Virtual machines (VMs) provide the user with the capability to utilize any operating system. VMs are, in their essence, computers running within computers. They can be layered on top of one another. A Windows computer can host a Mac OS VM which hosts a Linux VM; any amount or combination of VMs is possible, within the bounds of one's system memory.
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If one's computer is capable (16GB+ RAM [32+ is better] and a fast [3.0GHz+] multi-core [4+] CPU): use a Linux distribution as the host OS, and install Windows (or other) virtual machines as needed. Some overhead will be lost to the VMs; notwithstanding, this solution can perform admirably for stronger computers. It may sound silly, but this solution works very well, and enables a proper secure and anonymous Linux base, with the option to have any OS on an isolated VM, as necessary. We recommend this solution, if one's computer is capable enough.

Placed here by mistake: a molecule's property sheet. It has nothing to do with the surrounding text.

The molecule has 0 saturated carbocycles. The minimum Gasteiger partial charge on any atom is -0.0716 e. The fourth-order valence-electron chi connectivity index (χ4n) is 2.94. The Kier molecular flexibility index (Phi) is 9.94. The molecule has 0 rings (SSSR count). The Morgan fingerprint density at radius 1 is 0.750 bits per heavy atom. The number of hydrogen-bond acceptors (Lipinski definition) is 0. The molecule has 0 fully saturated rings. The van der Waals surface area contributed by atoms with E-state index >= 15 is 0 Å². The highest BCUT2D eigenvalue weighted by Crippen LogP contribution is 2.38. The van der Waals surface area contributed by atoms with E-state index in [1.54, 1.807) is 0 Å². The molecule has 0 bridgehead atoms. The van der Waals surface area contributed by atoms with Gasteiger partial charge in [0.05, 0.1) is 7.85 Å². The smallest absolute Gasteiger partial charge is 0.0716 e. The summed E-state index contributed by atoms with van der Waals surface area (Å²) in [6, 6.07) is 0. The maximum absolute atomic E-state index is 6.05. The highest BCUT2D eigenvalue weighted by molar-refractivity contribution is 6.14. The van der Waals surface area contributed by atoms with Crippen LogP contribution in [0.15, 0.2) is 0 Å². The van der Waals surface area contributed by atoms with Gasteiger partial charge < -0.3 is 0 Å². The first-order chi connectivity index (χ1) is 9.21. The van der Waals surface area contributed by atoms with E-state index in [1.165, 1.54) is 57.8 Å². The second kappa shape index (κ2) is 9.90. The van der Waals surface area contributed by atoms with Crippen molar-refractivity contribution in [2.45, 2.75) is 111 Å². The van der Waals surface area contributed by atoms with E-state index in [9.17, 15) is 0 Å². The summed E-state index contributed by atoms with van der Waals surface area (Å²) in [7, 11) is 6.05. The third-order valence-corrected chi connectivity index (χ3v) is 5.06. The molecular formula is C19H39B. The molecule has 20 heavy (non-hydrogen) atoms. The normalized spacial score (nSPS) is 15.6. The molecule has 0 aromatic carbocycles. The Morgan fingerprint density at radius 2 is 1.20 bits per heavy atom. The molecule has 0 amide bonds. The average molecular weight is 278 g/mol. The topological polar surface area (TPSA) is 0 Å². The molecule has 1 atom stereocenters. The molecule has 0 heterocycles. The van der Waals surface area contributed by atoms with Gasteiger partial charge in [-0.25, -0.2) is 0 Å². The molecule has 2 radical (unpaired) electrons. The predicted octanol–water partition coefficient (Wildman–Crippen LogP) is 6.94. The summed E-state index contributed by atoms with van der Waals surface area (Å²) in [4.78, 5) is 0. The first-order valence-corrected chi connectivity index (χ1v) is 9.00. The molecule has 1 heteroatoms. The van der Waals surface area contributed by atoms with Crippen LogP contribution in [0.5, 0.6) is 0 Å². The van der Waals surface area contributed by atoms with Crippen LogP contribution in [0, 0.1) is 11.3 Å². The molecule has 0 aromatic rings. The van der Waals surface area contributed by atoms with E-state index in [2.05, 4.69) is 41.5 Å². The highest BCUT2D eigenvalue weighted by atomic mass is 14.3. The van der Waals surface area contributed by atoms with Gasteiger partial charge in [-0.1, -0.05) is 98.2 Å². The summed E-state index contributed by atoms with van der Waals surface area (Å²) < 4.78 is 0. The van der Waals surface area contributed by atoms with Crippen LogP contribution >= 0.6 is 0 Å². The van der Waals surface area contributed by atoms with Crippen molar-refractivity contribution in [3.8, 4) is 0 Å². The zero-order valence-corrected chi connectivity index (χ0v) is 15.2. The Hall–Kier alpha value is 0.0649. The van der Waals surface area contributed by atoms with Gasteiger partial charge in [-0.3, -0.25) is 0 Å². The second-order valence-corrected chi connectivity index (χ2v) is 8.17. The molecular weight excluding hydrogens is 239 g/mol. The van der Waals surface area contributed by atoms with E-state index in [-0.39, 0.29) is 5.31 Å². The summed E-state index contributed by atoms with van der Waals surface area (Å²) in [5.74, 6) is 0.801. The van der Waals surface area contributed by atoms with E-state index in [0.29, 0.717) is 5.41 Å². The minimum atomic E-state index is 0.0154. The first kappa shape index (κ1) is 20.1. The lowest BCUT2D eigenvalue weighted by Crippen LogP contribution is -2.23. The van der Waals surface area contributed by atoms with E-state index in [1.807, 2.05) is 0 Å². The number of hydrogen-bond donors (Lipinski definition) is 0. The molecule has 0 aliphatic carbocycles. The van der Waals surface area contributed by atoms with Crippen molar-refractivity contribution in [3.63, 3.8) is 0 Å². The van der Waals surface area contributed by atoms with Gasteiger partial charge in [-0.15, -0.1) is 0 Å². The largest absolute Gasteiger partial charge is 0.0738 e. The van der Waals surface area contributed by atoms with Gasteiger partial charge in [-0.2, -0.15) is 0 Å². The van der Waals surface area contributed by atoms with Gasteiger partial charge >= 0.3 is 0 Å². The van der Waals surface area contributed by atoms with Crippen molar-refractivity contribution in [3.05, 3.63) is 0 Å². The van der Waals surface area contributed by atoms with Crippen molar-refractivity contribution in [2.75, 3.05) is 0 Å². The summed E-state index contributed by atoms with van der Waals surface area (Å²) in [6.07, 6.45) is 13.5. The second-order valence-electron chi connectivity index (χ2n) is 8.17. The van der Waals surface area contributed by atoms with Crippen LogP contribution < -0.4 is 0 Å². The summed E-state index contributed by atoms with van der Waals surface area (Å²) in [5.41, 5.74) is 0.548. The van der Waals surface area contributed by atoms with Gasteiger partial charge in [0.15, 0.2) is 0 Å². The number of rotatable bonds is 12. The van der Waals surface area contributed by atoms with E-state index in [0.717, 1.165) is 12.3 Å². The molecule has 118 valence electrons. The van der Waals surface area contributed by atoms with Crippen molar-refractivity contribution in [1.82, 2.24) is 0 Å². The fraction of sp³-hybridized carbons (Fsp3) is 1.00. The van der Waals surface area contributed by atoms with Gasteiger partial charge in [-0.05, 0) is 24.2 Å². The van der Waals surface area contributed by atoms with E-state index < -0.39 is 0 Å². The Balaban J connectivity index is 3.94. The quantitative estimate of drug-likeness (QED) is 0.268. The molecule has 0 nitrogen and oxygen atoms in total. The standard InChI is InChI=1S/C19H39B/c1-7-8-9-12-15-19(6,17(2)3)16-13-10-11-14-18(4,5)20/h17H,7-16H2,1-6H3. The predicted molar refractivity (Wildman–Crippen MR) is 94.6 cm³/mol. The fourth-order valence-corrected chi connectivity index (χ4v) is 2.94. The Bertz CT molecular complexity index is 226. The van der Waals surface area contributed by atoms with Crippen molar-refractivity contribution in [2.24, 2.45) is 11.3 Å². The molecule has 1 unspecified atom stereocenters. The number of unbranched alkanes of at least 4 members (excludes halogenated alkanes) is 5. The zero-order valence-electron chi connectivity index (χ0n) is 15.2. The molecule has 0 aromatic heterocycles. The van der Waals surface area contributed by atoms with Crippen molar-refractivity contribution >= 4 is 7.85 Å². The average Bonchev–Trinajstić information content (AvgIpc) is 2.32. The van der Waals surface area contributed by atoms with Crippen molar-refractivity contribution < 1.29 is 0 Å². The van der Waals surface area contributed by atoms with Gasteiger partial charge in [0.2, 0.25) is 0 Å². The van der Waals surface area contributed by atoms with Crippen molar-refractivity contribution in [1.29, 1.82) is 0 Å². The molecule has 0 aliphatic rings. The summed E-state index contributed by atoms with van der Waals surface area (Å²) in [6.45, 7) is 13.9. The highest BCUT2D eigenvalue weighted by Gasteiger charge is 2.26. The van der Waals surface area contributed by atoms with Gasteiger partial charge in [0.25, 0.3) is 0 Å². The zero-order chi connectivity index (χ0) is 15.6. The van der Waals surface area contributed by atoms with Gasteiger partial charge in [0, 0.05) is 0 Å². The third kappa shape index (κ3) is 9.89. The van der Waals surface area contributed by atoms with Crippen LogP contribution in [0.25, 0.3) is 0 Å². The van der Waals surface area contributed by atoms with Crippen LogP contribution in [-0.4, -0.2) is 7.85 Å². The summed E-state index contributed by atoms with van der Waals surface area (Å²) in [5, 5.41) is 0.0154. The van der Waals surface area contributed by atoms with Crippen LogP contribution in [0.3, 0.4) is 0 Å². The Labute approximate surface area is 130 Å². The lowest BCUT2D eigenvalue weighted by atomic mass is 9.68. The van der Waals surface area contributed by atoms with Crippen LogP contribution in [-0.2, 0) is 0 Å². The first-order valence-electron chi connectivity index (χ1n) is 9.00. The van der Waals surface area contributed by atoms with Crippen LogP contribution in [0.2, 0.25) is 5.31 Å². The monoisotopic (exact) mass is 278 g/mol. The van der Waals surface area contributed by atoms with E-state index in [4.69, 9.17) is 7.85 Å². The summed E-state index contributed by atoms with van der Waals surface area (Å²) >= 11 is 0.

For applications which require absolute physical security, it is common to layer VMs on top of one another. A sample scheme of this sort could be: Linux Mint as a computer's host OS, with VirtualBox installed. This instance of VirtualBox contains a VM for an instance of Linux Mint. Inside this VM is installed VirtualBox again, and in this instance of VirtualBox is installed the OS FreeBSD. Each of these installations of an OS can be encrypted (either during installation or later with VeraCrypt and locked with strong passwords. This, in effect, denies any sort of data recovery to physical theft of one's device. We do not necessarily recommend this technique, but it should be stated for the sake of completeness.
Virtual Machine Software
There are only two VM applications we recommend: VMWare and VirtualBox.